Iran is OPEC's second largest oil producer and holds 10% of the world's proven oil reserves. It also has the world's second largest natural gas reserves (after Russia). The strong oil market in 1996 helped ease financial pressures on Iran and allowed for Tehran's timely debt service payments. Iran's financial situation tightened in 1997 because of lower oil prices. The subsequent rise in oil prices in 1999/2000 afforded Iran fiscal breathing room. Iranian budget deficits have been a chronic problem, in part due to large-scale state subsidies -- totaling some $7.25 billion per year -- including foodstuffs and especially gasoline.

The towering Alborz mountains in Tehran rising above modern high rises of Elahiyeh district.
The towering Alborz mountains in Tehran rising above modern high rises of Elahiyeh district.

On March 20, 2006, Iran plans to participate in a new International Oil Bourse, trading oil priced as Petroeuros, rather than Petrodollars, as oil is traded in all other markets (as of 2005). This attempt to rebalance trading relationships in the world economy may trigger a series of far reaching consequences. A few observers, especially among peak oil production theorists who believe that an oil crisis is imminent, argue that there is a potential for a resource war with the United States of America over the flow of both dollars and oil. Others, including military leaders and peak oil theorists who believe that a crisis is further off, argue that the results of war game scenarios cast doubt on the argument that a war is the most likely result of the Oil Bourse.

The services sector has seen the greatest long-term growth in terms of its share of GDP, but the sector remains volatile. State investment has boosted agriculture, however, with the liberalisation of production and the improvement of packaging and marketing helping to develop new export markets. Large-scale irrigation schemes, together with the wider production of export-based agricultural items such as dates, flowers and pistachios, produced the fastest economic growth of any sector in Iran over much of the 1990s, although successive years of severe drought in 1998, 1999, 2000, and 2001 have held back output growth substantially. Agriculture remains one of the largest employers, accounting for 22% of all jobs according to the 1991 census. According to the U.N. World Drug Report for 2005, Iran has the highest proportion of opiate addicts in the world -- 2.8 percent of the population over age 15. Only two other countries -- Mauritius and Kyrgyzstan -- pass the 2 percent mark. With a population of about 70 million and some government agencies putting the number of regular users close to 4 million, Iran has no real competition as world leader in per capita addiction to opiates, including heroin.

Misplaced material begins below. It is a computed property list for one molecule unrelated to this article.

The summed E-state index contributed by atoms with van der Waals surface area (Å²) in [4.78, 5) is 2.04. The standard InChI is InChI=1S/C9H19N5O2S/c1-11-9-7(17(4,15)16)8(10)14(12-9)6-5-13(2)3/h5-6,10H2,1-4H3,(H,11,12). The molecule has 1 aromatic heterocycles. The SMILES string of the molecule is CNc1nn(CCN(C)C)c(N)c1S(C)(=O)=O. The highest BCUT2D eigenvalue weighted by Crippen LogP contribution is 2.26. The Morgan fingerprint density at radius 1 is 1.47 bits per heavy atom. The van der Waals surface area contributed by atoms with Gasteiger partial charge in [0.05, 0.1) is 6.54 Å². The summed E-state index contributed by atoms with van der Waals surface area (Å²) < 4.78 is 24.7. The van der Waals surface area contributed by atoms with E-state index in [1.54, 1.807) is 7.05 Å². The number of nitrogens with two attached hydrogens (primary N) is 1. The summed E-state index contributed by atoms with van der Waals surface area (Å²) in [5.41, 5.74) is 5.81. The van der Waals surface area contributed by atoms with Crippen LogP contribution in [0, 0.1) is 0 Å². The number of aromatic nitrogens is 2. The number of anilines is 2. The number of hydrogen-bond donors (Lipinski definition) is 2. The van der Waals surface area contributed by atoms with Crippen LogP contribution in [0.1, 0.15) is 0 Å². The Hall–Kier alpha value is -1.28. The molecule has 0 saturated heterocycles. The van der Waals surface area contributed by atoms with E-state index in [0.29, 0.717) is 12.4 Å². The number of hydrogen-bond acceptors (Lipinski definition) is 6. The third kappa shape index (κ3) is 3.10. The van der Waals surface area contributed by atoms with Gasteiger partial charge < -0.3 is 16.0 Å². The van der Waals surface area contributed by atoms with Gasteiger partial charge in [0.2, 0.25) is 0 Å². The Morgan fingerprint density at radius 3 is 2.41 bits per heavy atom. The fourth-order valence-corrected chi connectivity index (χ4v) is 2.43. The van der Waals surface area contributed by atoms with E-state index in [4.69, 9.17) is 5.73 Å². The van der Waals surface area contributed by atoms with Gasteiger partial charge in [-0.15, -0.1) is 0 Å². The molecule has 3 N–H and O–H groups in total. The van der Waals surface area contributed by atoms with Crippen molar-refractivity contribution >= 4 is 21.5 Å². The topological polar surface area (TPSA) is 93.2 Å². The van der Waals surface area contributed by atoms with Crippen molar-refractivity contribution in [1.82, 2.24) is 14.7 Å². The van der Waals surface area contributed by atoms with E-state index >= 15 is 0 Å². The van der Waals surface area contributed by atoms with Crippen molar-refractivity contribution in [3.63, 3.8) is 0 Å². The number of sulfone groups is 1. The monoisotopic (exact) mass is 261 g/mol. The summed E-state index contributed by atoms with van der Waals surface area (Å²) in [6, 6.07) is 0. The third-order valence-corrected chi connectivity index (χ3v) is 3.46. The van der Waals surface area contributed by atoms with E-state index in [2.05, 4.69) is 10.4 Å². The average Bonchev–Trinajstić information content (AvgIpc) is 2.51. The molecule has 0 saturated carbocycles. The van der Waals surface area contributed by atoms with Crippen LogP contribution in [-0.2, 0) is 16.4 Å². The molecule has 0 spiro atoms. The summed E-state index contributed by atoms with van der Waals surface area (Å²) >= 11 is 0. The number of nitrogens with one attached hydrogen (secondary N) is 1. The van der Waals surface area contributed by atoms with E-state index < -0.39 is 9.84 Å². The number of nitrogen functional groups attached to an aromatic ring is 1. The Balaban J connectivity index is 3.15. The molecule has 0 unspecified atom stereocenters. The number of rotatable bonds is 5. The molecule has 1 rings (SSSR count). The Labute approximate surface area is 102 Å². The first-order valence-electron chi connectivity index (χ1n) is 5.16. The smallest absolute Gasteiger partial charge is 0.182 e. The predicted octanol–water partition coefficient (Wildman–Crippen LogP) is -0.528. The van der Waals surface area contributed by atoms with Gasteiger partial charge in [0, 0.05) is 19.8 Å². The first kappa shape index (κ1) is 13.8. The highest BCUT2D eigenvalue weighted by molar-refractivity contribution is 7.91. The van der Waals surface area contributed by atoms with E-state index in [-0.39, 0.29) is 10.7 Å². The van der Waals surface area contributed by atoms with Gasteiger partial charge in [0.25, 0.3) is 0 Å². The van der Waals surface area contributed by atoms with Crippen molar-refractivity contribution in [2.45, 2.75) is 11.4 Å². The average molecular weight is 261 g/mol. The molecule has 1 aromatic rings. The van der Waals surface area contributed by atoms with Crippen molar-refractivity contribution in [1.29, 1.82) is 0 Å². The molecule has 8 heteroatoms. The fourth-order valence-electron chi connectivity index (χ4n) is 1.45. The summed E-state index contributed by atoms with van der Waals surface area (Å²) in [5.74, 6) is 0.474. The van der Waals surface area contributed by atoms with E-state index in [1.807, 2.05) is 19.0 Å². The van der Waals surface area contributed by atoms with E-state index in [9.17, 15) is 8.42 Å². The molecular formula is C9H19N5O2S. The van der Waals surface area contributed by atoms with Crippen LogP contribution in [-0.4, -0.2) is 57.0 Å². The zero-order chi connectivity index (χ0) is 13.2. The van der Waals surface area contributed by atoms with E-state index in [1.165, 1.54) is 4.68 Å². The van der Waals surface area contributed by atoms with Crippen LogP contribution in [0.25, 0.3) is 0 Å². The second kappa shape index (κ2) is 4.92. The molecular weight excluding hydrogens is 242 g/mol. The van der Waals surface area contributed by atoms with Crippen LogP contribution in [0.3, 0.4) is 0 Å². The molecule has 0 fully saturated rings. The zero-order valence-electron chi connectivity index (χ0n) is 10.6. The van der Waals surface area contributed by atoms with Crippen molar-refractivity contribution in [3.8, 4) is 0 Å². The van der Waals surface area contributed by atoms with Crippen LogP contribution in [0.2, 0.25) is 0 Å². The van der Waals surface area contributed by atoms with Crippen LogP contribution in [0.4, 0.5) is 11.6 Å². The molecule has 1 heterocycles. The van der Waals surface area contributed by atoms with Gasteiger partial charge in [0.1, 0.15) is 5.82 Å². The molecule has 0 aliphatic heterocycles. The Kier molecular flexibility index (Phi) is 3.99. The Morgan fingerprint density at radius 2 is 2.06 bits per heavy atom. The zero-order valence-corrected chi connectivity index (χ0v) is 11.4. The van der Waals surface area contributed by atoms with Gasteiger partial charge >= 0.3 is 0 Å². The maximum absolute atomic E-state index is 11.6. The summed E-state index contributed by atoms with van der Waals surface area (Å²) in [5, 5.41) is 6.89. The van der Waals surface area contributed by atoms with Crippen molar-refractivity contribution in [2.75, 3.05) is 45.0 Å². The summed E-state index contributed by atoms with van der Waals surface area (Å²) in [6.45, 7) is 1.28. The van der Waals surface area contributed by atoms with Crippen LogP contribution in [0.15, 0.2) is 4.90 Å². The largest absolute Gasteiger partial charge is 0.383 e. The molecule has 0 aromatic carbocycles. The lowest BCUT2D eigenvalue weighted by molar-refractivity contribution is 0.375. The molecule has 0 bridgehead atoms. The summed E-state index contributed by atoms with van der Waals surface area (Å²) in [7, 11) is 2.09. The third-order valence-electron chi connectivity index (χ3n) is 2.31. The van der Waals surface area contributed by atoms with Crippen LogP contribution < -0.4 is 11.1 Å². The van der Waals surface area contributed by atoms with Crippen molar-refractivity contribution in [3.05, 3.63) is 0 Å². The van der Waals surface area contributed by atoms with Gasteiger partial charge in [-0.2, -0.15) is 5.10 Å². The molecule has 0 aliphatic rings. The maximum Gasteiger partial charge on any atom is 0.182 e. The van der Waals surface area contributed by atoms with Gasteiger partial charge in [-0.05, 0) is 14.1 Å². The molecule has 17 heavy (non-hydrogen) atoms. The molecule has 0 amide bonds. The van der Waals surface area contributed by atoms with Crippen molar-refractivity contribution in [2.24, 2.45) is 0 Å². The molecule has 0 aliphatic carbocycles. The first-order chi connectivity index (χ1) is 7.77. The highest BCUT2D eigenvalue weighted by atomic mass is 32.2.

Iran is a collection of nearly 80 different, yet culturally related, ethnic groups.
Iran is a collection of nearly 80 different, yet culturally related, ethnic groups.

Main article: Demographics of Iran

The majority of Iran's population speak one of the Iranian languages, though only Persian is an official language . While the number, percentage, and definition of the different Iranian peoples is disputed, the major ethnic groups in Iran include the Persians (51%), Azeris (24%), Gilaki and Mazandarani (8%), Kurds (7%), Arabs (3%), Baluchi (2%), Lurs (2%), Turkmen people (2%), Qashqai, Armenians, Persian Jews, Assyrians and others.¹ See also: Ethnic minorities in Iran.

Most Iranians are Muslims; 89% belong to the Shi'a branch of Islam, the official state religion, and about 10% belong to the Sunni branch, which predominates in most Muslim countries. Non-Muslim religious minorities include the Bahá'í Faith, Zoroastrians, as well as Jews, Christians, and Mandeans. The latter three are officially recognised minority religions and have reserved seats in the Majlis (Parliament). Iran's population size increased dramatically during the latter half of the 20th century. Iran hosts more than one million foreign refugees, more than any other country on earth. [3]

¹ Please note that the numbers are according to the 2004 edition of CIA's The World Factbook. Different claims include higher numbers for Persian-speaking groups and respectively lower numbers for Turkic-speaking groups or vice versa. Some people in the first group claim that the CIA statistics are based on guesses made around 1964, while the CIA claims that their numbers are based on information from January 2004.


Farhang ("culture") has always been the focal point of Iranian civilization. Most Iranians consider themselves the proud inheritors and guardians of an ancient and sophisticated culture.
Farhang ("culture") has always been the focal point of Iranian civilization. Most Iranians consider themselves the proud inheritors and guardians of an ancient and sophisticated culture.

Main article: Culture of Iran

Like all ancient civilizations, culture constitutes the focal point and heart of Iranian civilization. The art, music, architecture, poetry, philosophy, traditions, and ideology of this country have made it a continuously important nation in the global community. In fact, many Iranians believe their culture to be the one and only reason why their civilization has continuously survived thousands of years of plethoric calamities.

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External links